beta-Adrenergic and cholinergic receptors in hypertension-induced hypertrophy.
Perinephritic hypertension was produced in dogs by wrapping one kidney with silk and removing the contralateral kidney 1 week later. Mean arterial pressure rose from 104 +/- 3 to 156 +/- 11 mm Hg, while left ventricular free wall weight, normalized for body weight, was increased by 49%. Muscarinic, cholinergic receptor density measured with [3H]-quinuclidinyl benzilate, fell in hypertensive left ventricles (181 +/- 19 fmol/mg, n = 6; p less than 0.01) as compared with that found in normal left ventricles (272 +/- 16 fmol/mg, n = 8), while receptor affinity was not changed. The beta-adrenergic receptor density, measured by binding studies with [3H]-dihydroalprenolol, rose in the hypertensive left ventricles (108 +/- 10 fmol/mg, n = 7; p less than 0.01) as compared with that found in normal left ventricles (68.6 +/- 5.2 fmol/mg, n = 15), while beta-adrenergic receptor affinity decreased in the hypertensive left ventricles (10.4 +/- 1.2 nM) compared with that found in the normal left ventricles (5.0 +/- 0.7 nM). Plasma norepinephrine levels were similar in the two groups, but myocardial norepinephrine levels were depressed (p less than 0.05) in dogs with hypertension. Moderate left ventricular hypertrophy induced by long-term aortic banding in dogs resulted in elevations in beta-adrenergic receptor density (115 +/- 14 fmol/mg) and decreases in affinity (10.4 +/- 2.2 nM) similar to those observed in the dogs with left ventricular hypertrophy induced by hypertension. Thus, our results suggest that perinephritic hypertension in the dog induces divergent effects on cholinergic and beta-adrenergic receptor density. The increased beta-adrenergic receptor density and decreased affinity may be a characteristic of left ventricular hypertrophy rather than hypertension.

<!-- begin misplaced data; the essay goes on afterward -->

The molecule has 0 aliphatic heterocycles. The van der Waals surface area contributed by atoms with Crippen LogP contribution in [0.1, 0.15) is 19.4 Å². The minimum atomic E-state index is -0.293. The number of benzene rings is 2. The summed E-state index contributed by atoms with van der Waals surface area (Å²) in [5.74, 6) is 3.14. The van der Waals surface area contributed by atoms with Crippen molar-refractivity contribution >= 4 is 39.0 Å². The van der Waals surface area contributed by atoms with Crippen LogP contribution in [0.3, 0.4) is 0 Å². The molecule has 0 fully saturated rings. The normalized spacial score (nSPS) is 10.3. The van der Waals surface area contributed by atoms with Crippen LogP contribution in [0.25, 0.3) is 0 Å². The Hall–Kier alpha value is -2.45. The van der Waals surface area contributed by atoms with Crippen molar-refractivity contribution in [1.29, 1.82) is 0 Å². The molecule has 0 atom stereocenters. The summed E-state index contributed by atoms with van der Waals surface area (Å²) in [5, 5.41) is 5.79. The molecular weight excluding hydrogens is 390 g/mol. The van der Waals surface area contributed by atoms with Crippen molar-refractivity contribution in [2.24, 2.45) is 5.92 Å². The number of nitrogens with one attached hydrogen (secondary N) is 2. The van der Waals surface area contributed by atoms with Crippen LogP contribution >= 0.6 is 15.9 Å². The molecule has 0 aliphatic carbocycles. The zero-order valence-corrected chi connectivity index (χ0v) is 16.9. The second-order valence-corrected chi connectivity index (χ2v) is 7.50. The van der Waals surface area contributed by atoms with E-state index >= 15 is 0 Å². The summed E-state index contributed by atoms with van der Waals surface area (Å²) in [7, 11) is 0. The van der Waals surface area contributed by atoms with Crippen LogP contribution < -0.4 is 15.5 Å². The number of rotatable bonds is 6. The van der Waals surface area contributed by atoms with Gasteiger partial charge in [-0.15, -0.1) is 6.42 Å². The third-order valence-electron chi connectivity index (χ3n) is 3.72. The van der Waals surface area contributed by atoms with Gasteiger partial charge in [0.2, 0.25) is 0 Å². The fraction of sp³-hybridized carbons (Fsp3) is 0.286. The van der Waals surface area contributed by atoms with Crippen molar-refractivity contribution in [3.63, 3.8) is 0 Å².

- Copyright © 1985 by American Heart Association